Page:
|Major Groups > Mycotrophs > Asterophora lycoperdoides|
by Michael Kuo
This fascinating mushroom is a parasite on other mushrooms—primarily species of blushing russulas like Russula densifolia. It pops right out of the top of its victim, usually when the Russula has blackened and begun to decay.
Believe it or not, there are other mushrooms that parasitize russulas and are superficially similar, including species of Collybia and another species of Asterophora, Asterophora parasitica. Among these parasites, Asterophora lycoperdoides is unique in having a cap surface that soon becomes covered with brown powder. See the key to mycotrophs for more help separating these species.
The powdery cap of Asterophora lycoperdoides is the result of its aggressive reproductive strategy. Like quaking aspen trees, which hedge their odds by reproducing not only through "normal" sexual means (flowers, seeds, and so on) but also by cloning themselves asexually (saplings arising from root systems), Asterophora lycoperdoides is ready to survive with or without genetic diversity. Its poorly formed gills bear basidia and produce sexual spores—but the cells on the cap surface also produce asexual chlamydospores, ready to clone the organism, resulting in the orangish brown powder that covers everything.
Nyctalis asterophora is a former name.
Thanks to Sue Moody for documenting, collecting, and preserving Asterophora lycoperdoides for study; her collection is deposited in The Herbarium of Michael Kuo.
Ecology: Parasitic on species of Russula and Lactarius (especially Russula dissimulans, Russula densifolia, and closely related blushing russulas); growing alone or gregariously; usually appearing when the victim has begun to blacken and decay; found in a variety of forests since the victims are mycorrhizal with both hardwoods and conifers; summer, fall, and winter (in warmer climates); originally described from France, and found throughout Europe; widely distributed in North America but apparently more common east of the Great Plains; also known from Central America, northern Africa, and Asia. The illustrated and described collections are from Illinois and Minnesota.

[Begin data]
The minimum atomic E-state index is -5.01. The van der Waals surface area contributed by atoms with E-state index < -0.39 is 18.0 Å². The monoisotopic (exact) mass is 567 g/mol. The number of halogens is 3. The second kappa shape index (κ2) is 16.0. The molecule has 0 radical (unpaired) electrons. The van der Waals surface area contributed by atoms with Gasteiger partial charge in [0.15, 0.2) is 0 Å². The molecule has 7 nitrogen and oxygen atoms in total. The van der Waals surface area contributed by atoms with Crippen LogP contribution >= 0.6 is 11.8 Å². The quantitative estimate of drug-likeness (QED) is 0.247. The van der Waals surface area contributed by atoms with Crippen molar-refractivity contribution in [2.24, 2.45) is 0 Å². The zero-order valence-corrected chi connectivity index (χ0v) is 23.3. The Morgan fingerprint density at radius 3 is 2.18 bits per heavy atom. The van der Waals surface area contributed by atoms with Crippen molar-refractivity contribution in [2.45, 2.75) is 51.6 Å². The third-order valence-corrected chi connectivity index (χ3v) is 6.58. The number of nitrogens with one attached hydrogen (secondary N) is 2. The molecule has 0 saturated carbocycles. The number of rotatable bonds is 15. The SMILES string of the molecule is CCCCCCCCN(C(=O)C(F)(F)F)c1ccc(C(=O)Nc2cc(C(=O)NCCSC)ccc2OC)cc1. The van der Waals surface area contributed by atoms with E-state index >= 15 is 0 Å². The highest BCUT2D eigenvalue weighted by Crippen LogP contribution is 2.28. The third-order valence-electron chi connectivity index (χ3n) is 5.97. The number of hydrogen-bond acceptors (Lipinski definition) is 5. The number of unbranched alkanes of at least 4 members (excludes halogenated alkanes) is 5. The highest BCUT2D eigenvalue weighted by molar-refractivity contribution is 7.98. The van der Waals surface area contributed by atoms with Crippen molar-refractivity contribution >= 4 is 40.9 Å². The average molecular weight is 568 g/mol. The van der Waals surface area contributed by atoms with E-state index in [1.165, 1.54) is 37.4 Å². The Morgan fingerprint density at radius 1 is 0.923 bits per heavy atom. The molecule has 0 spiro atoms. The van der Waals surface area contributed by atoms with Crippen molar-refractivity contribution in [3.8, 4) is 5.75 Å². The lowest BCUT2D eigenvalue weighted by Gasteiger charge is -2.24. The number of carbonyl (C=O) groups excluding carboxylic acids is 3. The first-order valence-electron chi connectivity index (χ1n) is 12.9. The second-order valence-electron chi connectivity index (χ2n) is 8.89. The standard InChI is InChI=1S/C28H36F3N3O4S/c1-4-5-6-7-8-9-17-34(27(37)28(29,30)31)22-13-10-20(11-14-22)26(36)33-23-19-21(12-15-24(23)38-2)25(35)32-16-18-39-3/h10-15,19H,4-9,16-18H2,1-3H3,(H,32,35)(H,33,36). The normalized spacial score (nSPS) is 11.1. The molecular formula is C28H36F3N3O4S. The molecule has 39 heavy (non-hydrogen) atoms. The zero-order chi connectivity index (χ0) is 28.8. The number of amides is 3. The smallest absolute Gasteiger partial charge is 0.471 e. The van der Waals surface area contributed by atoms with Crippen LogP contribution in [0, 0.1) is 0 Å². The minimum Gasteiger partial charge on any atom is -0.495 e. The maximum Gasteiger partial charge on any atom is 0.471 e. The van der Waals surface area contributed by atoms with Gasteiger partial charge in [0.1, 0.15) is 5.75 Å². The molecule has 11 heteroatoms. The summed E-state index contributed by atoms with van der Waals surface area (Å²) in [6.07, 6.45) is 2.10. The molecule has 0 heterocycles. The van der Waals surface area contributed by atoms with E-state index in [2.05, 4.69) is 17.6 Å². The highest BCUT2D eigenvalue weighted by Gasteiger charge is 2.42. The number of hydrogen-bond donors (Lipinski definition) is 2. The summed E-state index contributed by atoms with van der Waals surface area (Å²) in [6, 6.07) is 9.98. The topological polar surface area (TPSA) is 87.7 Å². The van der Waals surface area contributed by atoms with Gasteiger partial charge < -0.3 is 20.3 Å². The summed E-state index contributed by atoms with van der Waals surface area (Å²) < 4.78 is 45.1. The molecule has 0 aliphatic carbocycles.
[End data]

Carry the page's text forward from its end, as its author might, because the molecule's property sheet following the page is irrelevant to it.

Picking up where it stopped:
Cap: 4–20 mm across; convex or nearly round; dry; at first whitish and a little bit roughened or lumpy, becoming covered with dense, orangish brown powder.
Gills: Attached to the stem; thick; distant; sometimes poorly formed or vein-like; whitish or grayish; eventually covered with orangish brown powder.
Flesh: White; unchanging when sliced.
Microscopic Features: Basidiospores 5–6 x 4–5 µm; ellipsoid; smooth; hyaline in KOH; inamyloid. Basidia 25–28 x 3–6 µm; subclavate; 4-sterigmate. Cystidia not found. Hyphae near the cap surface 3–9 µm wide; walls 0.5 µm thick; smooth; hyaline in KOH; occasionally clamped at septa; contextual hyphae similar but inflated up to 18 µm wide. Chlamydospores 16–20 x 14–17 µm including ornamentation; nodulose-spiny (stellate) but otherwise smooth; hyaline to faintly yellowish in KOH.
REFERENCES: (Bulliard, 1784) Ditmar, 1809. (Smith, Smith & Weber, 1979; Phillips, 1981; Arora, 1986; Breitenbach & Kränzlin, 1991; Phillips, 1991/2005; Lincoff, 1992; Horn, Kay & Abel, 1993; Barron, 1999; Roody, 2003; McNeil, 2006; Miller & Miller, 2006; Trudell & Ammirati, 2009; Kuo & Methven, 2010; Uzun et al., 2010; Blanco-Dios, 2011; Buczacki et al., 2012; Hofstetter et al., 2014; Kuo & Methven, 2014; Desjardin, Wood & Stevens, 2015; Siegel & Schwarz, 2016; Baroni, 2017; Gminder & Böhning, 2017; Elliott & Stephenson, 2018; Kalamees, 2018; He et al., 2019; Læssøe & Petersen, 2019.) Herb. Kuo 07310701, 08102001.
This site contains no information about the edibility or toxicity of mushrooms.
Cite this page as:
Kuo, M. (2020, October). Asterophora lycoperdoides. Retrieved from the MushroomExpert.Com Web site: http://www.mushroomexpert.com/asterophora_lycoperdoides.html